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Factors influencing middle school methematics teachers' beliefs about ELLs in mainstream classroomThe purpose of this study was to explore the factors influencing the beliefs middle school mathematics teachers have about English Language Learners (ELLs) in mainstream classrooms. One hundred forty-nine middle school mathematics teachers from 11 school systems in Georgia completed the “Middle School Mathematics Teachers’ Beliefs about English Language Learners Questionnaire.” Teachers who had received training felt significantly more prepared to teach ELLs and to help them understand class materials than did teachers who had not received training. In addition, females believed significantly more than males that teachers should modify assignments for ELLs. Teachers need more training in ELL pedagogy to successfully meet the needs of the ELLs they are likely to encounter.
Middle School Mathematics Techers' Beliefs About ELLs in Mainstream ClassroomsThe purpose of this study was to explore the beliefs middle school mathematics teachers have about ELLs, to identify the strategies used to help ELLs, and to explore the support teachers need to teach ELLs. A questionnaire was completed by 106 middle school mathematics teachers from 11 school systems in Georgia.
Teachers an students' beliefs about ELLs in mainstream mathematics classroomsThe purpose of this study was to explore the beliefs middle school mathematics teachers have about ELLs, to identify the strategies used to help ELLs, to explore the support teachers need to teach ELLs, and understand some of the experiences of ELLs in mainstream mathematics classrooms. In addition to student and teacher interviews, 106 middle school mathematics teachers from 11 school systems completed a questionnaire. The qualitative portion of the data is presented here.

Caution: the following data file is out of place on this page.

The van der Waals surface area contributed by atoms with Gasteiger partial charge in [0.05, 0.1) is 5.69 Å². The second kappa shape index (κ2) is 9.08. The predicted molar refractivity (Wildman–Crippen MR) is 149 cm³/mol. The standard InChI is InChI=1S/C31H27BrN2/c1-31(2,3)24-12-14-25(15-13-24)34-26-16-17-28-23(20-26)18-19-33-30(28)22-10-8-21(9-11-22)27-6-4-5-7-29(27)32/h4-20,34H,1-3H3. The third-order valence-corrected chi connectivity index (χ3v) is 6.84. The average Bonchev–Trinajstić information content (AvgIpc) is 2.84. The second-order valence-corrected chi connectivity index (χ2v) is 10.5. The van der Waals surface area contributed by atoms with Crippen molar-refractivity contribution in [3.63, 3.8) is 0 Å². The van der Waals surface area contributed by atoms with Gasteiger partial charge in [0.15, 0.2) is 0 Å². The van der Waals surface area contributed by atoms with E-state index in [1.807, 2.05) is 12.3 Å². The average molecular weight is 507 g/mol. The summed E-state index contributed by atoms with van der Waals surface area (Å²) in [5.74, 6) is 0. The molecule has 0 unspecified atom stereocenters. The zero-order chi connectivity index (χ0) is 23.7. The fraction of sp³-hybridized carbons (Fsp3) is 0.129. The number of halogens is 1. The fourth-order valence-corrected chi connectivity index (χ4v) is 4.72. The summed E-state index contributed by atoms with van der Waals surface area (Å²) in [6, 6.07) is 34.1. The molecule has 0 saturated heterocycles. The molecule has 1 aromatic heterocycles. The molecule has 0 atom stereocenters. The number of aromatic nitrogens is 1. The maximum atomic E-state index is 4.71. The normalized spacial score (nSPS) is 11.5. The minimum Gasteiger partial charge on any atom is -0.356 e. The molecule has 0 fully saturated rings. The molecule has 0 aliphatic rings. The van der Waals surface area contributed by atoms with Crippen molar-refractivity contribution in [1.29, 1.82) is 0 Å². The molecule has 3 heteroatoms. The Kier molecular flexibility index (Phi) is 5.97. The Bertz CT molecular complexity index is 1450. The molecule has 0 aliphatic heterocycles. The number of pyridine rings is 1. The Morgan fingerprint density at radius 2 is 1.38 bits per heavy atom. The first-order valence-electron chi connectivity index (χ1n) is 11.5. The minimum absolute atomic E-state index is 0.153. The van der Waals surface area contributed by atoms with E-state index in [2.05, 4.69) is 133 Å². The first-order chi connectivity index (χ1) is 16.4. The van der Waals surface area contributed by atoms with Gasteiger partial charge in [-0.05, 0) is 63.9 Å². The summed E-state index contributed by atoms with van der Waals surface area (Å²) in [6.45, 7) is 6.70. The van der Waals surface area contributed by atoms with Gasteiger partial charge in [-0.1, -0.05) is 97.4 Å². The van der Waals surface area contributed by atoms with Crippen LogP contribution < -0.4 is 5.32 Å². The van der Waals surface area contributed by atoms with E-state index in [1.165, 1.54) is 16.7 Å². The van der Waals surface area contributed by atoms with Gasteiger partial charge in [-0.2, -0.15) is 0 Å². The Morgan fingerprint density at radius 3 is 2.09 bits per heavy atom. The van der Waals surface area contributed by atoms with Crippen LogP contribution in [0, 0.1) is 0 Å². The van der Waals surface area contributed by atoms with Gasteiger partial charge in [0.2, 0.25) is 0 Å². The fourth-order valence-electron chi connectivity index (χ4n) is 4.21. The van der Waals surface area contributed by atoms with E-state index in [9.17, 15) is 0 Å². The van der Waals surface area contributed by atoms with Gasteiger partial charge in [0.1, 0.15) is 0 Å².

Teachers' beliefs about English Language Learners in Mainstream Classrooms: A Review of the LiteratureThis literature review on teachers’ beliefs about English Language Learners (ELLs) in mainstream classrooms is organized into three sections: (1) inservice teachers’ existing beliefs, (2) predictors of inservice teachers’ beliefs, and (3) the connection between inservice teachers’ beliefs and practice. This body of literature points to a clear need for increased professional development for mainstream teachers because currently, teacher education possesses a “poverty of language learning.” According to the research included in this review, a relationship exists between beliefs and practice in relation to teaching ELLs in mainstream classrooms. Certain factors, such as training in teaching ELLs, years teaching experience, and exposure to language diversity, have been identified as predictors of mainstream teachers’ beliefs about English to Speakers of Other Languages (ESOL) students. It is important for teachers who hold deficit beliefs toward ELLs to adopt a new set of beliefs for successful inclusion of ELLs.